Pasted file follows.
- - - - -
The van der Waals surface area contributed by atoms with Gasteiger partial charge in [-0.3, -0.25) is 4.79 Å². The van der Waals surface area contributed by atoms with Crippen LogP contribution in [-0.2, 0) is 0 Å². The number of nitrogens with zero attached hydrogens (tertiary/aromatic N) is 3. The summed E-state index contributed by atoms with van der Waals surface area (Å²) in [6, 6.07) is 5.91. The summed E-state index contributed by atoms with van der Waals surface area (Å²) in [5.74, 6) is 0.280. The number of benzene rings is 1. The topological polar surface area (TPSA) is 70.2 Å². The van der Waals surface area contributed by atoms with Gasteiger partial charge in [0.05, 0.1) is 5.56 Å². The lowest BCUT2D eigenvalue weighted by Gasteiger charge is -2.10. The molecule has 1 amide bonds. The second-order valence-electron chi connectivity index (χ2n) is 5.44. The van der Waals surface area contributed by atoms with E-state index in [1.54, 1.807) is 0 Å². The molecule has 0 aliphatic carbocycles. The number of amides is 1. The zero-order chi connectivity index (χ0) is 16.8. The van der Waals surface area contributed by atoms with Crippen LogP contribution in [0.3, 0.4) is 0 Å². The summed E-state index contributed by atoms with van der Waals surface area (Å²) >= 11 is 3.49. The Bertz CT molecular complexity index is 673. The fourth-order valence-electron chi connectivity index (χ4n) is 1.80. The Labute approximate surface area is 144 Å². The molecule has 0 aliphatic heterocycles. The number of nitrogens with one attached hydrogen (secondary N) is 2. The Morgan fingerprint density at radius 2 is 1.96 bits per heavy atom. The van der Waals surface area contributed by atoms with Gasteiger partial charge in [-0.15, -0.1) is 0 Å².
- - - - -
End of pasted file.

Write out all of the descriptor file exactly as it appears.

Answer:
The van der Waals surface area contributed by atoms with Gasteiger partial charge in [-0.3, -0.25) is 4.79 Å². The van der Waals surface area contributed by atoms with Crippen LogP contribution in [-0.2, 0) is 0 Å². The number of nitrogens with zero attached hydrogens (tertiary/aromatic N) is 3. The summed E-state index contributed by atoms with van der Waals surface area (Å²) in [6, 6.07) is 5.91. The summed E-state index contributed by atoms with van der Waals surface area (Å²) in [5.74, 6) is 0.280. The number of benzene rings is 1. The topological polar surface area (TPSA) is 70.2 Å². The van der Waals surface area contributed by atoms with Gasteiger partial charge in [0.05, 0.1) is 5.56 Å². The lowest BCUT2D eigenvalue weighted by Gasteiger charge is -2.10. The molecule has 1 amide bonds. The second-order valence-electron chi connectivity index (χ2n) is 5.44. The van der Waals surface area contributed by atoms with E-state index in [1.54, 1.807) is 0 Å². The molecule has 0 aliphatic carbocycles. The number of amides is 1. The zero-order chi connectivity index (χ0) is 16.8. The van der Waals surface area contributed by atoms with Crippen LogP contribution in [0.3, 0.4) is 0 Å². The summed E-state index contributed by atoms with van der Waals surface area (Å²) >= 11 is 3.49. The Bertz CT molecular complexity index is 673. The fourth-order valence-electron chi connectivity index (χ4n) is 1.80. The Labute approximate surface area is 144 Å². The molecule has 0 aliphatic heterocycles. The number of nitrogens with one attached hydrogen (secondary N) is 2. The Morgan fingerprint density at radius 2 is 1.96 bits per heavy atom. The van der Waals surface area contributed by atoms with Gasteiger partial charge in [-0.15, -0.1) is 0 Å².